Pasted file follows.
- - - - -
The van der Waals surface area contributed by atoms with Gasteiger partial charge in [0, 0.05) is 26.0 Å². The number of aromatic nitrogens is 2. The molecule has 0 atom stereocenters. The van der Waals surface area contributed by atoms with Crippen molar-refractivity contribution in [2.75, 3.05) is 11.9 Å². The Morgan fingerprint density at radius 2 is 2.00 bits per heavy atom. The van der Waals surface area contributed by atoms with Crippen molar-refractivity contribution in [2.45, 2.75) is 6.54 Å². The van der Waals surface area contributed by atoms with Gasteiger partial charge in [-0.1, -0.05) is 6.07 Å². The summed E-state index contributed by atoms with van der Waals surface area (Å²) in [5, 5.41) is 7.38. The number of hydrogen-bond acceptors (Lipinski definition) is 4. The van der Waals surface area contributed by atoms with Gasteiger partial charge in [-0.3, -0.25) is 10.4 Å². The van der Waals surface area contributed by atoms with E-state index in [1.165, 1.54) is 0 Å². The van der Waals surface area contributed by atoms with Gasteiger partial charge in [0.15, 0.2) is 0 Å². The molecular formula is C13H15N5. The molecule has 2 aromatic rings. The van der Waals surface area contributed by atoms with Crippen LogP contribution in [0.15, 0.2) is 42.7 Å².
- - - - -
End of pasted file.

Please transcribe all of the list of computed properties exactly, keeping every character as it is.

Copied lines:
The van der Waals surface area contributed by atoms with Gasteiger partial charge in [0, 0.05) is 26.0 Å². The number of aromatic nitrogens is 2. The molecule has 0 atom stereocenters. The van der Waals surface area contributed by atoms with Crippen molar-refractivity contribution in [2.75, 3.05) is 11.9 Å². The Morgan fingerprint density at radius 2 is 2.00 bits per heavy atom. The van der Waals surface area contributed by atoms with Crippen molar-refractivity contribution in [2.45, 2.75) is 6.54 Å². The van der Waals surface area contributed by atoms with Gasteiger partial charge in [-0.1, -0.05) is 6.07 Å². The summed E-state index contributed by atoms with van der Waals surface area (Å²) in [5, 5.41) is 7.38. The number of hydrogen-bond acceptors (Lipinski definition) is 4. The van der Waals surface area contributed by atoms with Gasteiger partial charge in [-0.3, -0.25) is 10.4 Å². The van der Waals surface area contributed by atoms with E-state index in [1.165, 1.54) is 0 Å². The van der Waals surface area contributed by atoms with Gasteiger partial charge in [0.15, 0.2) is 0 Å². The molecular formula is C13H15N5. The molecule has 2 aromatic rings. The van der Waals surface area contributed by atoms with Crippen LogP contribution in [0.15, 0.2) is 42.7 Å².